‘New Collar’ Jobs Call for New Learning Approaches


Organizations are struggling to find enough talent, but part of the problem could be reliance on outdated approaches that don’t fit current business realities.

Rapidly changing skill requirements, coupled with historically low unemployment rates, mean that companies can’t always wait for someone to earn a college degree in an area that’s related to the job they’re trying to fill, according to Ian Siegal, co-founder and CEO of ZipRecruiter.

Instead, companies can rev up the learning process and fast track the skill sets of employees to earn a license or credential or develop aptitudes in areas where organizations are experiencing talent shortages or skills gaps, he told Bloomberg Law.

Such an approach is particularly effective for "new collar" jobs, Siegal said, borrowing a term that was introduced in 2016 by IBM CEO Ginni Rometty to describe middle-skill jobs that don’t require a four-year college degree.

Renaissance in Training

One approach that has begun to encompass new technology is vocational training, a tool traditionally applied to fields such as heating, ventilating, and air conditioning (HVAC).

"This is nouveau vocational training that can instantly launch you into a career and middle class. There’s a renaissance in education and vocational training happening right now," Siegal said.

In an environment of full employment, opportunities to skip the degree path and jump into the workforce abound, and these emerging options appeal to people who prefer earning a paycheck over spending years and a lot of money to earn a college degree, Siegal added.

Create the Right Hire

Organizations need to look beyond typical education expectations, since technology is changing so rapidly that traditional programs aren’t keeping up with the demand for workers who possess needed skills, according to Juha Mikkola, co-founder of Wyncode Academy, a Miami-based computer training school that calls itself a "coding bootcamp."

Wyncode has a Custom Cohort program through which it can provide on-site training to create a pool of job candidates with skills tailored to the specifications of client companies. Wyncode recruits participants, and after they complete the program, the company can select which trained candidates to hire.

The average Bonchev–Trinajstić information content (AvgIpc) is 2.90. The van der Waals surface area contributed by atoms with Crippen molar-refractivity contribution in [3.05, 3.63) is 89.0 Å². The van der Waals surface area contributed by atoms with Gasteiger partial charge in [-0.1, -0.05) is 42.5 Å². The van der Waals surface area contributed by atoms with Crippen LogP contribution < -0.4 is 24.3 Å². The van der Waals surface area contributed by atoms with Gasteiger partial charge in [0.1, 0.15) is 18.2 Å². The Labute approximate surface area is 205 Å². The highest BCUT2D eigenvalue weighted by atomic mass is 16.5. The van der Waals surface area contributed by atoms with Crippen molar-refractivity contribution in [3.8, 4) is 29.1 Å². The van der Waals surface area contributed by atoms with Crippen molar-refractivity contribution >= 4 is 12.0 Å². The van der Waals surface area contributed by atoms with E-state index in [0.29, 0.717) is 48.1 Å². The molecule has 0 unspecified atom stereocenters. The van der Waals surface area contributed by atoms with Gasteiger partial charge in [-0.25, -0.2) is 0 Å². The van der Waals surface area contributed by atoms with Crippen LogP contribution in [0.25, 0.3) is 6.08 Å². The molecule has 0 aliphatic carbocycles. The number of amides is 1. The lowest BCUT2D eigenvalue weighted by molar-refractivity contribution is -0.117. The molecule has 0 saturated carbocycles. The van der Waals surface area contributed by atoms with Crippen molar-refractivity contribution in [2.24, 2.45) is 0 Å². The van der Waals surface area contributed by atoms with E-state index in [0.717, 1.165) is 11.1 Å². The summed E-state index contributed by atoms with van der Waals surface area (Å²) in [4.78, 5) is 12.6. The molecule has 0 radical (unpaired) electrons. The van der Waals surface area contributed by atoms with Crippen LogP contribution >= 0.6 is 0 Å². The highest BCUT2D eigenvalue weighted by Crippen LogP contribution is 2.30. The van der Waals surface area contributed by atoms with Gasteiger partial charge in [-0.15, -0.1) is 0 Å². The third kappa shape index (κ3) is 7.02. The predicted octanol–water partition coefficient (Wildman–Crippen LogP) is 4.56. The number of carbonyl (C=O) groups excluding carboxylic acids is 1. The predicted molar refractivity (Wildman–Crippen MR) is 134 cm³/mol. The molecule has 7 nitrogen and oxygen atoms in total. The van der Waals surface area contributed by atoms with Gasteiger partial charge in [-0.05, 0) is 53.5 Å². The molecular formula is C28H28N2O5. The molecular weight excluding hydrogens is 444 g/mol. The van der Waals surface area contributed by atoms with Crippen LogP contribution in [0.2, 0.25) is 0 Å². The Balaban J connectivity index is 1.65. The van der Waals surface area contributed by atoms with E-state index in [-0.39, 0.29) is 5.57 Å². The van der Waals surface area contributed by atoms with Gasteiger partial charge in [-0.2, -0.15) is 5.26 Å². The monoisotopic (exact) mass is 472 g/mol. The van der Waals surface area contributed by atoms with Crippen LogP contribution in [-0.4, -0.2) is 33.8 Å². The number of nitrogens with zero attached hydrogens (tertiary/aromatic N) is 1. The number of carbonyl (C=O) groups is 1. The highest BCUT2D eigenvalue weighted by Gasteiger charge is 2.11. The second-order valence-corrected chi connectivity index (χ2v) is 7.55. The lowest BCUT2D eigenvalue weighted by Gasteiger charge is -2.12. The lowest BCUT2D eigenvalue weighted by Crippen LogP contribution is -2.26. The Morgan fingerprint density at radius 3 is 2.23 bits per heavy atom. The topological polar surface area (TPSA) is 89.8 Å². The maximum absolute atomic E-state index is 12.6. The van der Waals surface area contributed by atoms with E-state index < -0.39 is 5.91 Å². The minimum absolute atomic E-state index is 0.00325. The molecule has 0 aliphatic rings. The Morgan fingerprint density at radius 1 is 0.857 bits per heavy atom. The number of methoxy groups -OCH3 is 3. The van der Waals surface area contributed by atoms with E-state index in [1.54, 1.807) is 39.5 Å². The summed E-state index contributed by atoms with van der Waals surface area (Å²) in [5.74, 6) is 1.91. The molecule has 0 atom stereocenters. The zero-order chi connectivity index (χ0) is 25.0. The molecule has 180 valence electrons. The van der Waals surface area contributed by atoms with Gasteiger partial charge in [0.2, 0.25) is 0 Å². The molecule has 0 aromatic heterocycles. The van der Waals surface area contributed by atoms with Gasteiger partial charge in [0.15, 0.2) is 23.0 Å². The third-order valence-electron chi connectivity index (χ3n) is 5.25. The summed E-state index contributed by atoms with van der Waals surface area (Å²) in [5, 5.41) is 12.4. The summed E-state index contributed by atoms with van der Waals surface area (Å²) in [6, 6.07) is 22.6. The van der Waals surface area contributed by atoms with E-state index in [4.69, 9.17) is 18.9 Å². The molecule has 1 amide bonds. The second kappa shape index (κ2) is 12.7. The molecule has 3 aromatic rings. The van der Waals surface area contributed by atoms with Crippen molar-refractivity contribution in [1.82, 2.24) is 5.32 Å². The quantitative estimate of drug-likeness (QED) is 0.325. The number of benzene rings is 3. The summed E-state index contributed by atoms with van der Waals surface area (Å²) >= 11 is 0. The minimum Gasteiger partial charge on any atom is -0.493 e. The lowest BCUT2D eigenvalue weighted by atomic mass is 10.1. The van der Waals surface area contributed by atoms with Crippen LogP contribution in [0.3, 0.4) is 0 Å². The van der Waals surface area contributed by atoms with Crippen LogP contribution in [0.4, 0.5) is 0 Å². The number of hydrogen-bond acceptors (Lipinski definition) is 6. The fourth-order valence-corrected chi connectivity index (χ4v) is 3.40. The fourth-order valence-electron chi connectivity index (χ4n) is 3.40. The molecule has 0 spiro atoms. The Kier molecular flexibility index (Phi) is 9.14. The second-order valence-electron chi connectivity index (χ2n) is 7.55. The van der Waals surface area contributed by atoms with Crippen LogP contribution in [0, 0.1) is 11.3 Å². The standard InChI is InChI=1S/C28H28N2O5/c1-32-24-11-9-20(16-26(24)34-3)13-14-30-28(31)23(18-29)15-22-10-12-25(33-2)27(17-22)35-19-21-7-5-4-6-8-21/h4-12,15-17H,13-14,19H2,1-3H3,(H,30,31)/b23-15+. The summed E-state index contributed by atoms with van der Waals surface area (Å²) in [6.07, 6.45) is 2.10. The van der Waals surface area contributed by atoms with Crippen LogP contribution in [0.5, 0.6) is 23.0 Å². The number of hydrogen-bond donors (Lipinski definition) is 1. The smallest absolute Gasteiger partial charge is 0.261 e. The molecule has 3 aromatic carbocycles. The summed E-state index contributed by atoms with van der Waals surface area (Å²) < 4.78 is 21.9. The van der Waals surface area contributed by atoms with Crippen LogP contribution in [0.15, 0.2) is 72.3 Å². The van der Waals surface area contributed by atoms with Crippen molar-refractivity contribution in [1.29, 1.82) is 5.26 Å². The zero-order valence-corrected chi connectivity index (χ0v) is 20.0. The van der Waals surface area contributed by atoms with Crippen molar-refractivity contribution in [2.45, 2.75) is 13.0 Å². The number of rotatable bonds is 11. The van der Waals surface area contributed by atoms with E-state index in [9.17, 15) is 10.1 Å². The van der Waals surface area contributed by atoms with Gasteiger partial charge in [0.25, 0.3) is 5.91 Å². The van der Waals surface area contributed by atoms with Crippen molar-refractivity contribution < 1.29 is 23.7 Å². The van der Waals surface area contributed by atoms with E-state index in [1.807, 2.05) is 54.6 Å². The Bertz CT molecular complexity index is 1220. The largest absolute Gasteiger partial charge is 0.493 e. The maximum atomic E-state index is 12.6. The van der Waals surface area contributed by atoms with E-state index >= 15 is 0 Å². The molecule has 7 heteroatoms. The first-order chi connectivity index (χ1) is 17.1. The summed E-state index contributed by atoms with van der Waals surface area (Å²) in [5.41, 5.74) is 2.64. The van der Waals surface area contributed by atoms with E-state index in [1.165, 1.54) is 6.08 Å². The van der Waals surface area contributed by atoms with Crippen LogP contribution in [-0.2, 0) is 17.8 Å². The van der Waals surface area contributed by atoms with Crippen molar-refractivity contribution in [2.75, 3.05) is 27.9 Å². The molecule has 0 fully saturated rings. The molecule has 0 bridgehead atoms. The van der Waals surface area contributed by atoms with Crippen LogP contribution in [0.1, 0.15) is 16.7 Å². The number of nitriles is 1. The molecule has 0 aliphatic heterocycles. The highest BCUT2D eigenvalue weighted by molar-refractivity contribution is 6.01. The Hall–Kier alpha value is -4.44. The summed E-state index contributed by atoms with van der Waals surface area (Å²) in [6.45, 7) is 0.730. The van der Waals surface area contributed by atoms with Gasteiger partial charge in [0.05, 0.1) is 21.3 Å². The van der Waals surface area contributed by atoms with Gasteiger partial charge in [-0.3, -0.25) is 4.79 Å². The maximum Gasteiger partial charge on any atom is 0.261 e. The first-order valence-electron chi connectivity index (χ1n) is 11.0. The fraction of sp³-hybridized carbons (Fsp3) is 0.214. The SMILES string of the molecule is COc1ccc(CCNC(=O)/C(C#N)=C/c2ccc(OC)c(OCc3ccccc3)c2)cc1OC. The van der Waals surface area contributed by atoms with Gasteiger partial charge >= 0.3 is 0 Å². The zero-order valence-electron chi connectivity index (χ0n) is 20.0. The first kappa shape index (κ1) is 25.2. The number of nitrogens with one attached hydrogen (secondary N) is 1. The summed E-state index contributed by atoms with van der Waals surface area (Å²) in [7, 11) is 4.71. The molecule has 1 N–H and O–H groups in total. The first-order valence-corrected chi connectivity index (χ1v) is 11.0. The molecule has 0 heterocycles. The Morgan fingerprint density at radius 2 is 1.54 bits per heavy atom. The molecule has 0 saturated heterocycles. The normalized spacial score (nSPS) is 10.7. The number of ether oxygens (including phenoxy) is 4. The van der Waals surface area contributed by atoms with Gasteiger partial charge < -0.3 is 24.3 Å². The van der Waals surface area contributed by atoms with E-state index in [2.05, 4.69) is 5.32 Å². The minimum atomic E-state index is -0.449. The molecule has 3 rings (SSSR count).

Most companies aren’t used to recruiting this way, Mikkola told Bloomberg Law. They typically look at the degree experience, whereas Wyncode focuses on other attributes.

An individual’s potential is more important than a college degree or prior work experience, according to Mikkola. "We don’t identify the things they’ve done in the past; motivation and work ethic are what matters."

Readjust Skills for the Future

With so much rapid change in the business world, it’s not clear what some of the future jobs will be, according to Stephanie Penner, senior partner at Mercer. In response, organizations increasingly seek people who are eager to learn and take on new tasks, rather than workers who possess a specific skill that might soon be outdated, she told Bloomberg Law.

Companies can help employees reshape their existing skills to meet changing needs, Penner said. For example, a store switching to self-service checkout may need fewer cashiers, but the displaced cashiers might shift over to a role in which they provide assistance to customers, she said.

"In an age when people are actually getting more excited about constantly learning, we can tell them that instead of being a cashier, we can build on those skills and train them into something else," she said.

Organizations are helping employees to reskill, upskill, and reshape skills so they can see themselves in the future, Penner said.

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